Posted by **Kai** on Monday, March 26, 2007 at 10:39pm.

Could someone help me with this induction proof. I know its true.

given then any integer m is greater than or equal to 2, is it possible to find a sequence of m-1 consecutive positive integers none of which is prime? explain

any help is greatly appreciated thanks

Does the sequence have to start at m?

## Answer this Question

## Related Questions

- discrete math - Could someone help me with this induction proof. I know its true...
- proof by induction - proof by mathmatical induction that the sum of the first n ...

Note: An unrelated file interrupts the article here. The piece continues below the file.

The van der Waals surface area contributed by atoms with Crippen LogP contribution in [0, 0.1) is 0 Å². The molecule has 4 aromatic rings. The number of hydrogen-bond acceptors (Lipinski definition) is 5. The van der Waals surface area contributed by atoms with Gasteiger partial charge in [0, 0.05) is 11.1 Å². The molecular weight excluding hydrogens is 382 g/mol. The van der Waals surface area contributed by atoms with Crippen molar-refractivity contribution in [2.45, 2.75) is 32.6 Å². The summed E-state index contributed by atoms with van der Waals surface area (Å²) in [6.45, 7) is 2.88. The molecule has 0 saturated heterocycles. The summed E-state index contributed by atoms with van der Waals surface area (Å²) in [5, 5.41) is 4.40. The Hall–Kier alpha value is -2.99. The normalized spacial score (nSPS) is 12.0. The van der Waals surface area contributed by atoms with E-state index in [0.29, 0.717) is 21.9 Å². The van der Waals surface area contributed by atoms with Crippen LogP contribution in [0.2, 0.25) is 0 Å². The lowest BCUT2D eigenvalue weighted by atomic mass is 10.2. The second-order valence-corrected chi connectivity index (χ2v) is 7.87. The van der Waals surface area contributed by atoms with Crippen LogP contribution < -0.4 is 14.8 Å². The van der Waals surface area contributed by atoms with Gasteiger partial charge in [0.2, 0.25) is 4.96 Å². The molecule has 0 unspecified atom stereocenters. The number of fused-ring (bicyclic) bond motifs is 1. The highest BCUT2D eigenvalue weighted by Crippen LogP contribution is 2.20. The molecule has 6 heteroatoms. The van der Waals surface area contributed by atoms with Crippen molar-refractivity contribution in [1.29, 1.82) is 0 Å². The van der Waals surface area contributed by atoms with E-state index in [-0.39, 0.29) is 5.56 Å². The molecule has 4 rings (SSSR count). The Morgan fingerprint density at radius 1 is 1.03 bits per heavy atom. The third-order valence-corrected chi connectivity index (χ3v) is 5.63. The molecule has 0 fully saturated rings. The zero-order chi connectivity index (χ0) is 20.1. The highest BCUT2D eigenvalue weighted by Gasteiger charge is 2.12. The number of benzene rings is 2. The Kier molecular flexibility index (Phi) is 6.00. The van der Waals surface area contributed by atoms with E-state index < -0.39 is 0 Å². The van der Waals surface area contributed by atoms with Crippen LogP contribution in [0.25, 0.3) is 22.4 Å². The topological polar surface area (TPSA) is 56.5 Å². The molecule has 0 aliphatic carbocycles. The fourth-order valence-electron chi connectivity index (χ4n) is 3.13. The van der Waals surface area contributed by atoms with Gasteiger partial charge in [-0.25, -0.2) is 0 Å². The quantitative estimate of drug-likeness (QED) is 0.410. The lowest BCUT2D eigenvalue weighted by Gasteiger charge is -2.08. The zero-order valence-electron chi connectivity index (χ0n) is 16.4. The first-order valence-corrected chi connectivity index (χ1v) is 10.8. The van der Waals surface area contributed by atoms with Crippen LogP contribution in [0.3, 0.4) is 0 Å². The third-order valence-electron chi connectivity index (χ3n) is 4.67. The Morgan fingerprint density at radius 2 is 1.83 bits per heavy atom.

- Discreet Mathematical Structures - Use proof by contraposition to prove the ...
- Math - Mathematical Induction - 3. Prove by induction that∑_(r=1)^n▒...
- proof by mathematical induction - subject is PreCalulus. 2^(k+3) = and < (k+3...
- math induction - prove the product of 4 consecutive integers is always divisible...
- Algebra II - In an induction proof of the statement 4+7+10+...+(3n-1)=n(3n+5)/2 ...
- Discrete Math - 1. Assume that n is a positive integer. Use the proof by ...
- math - 1)Find the third iterate x3 of f(x)=x2-4 for an initial value of x0=2 A)-...
- Math - 1. Determine the formula for the nth term of the following sequence: 6, ...

More Related Questions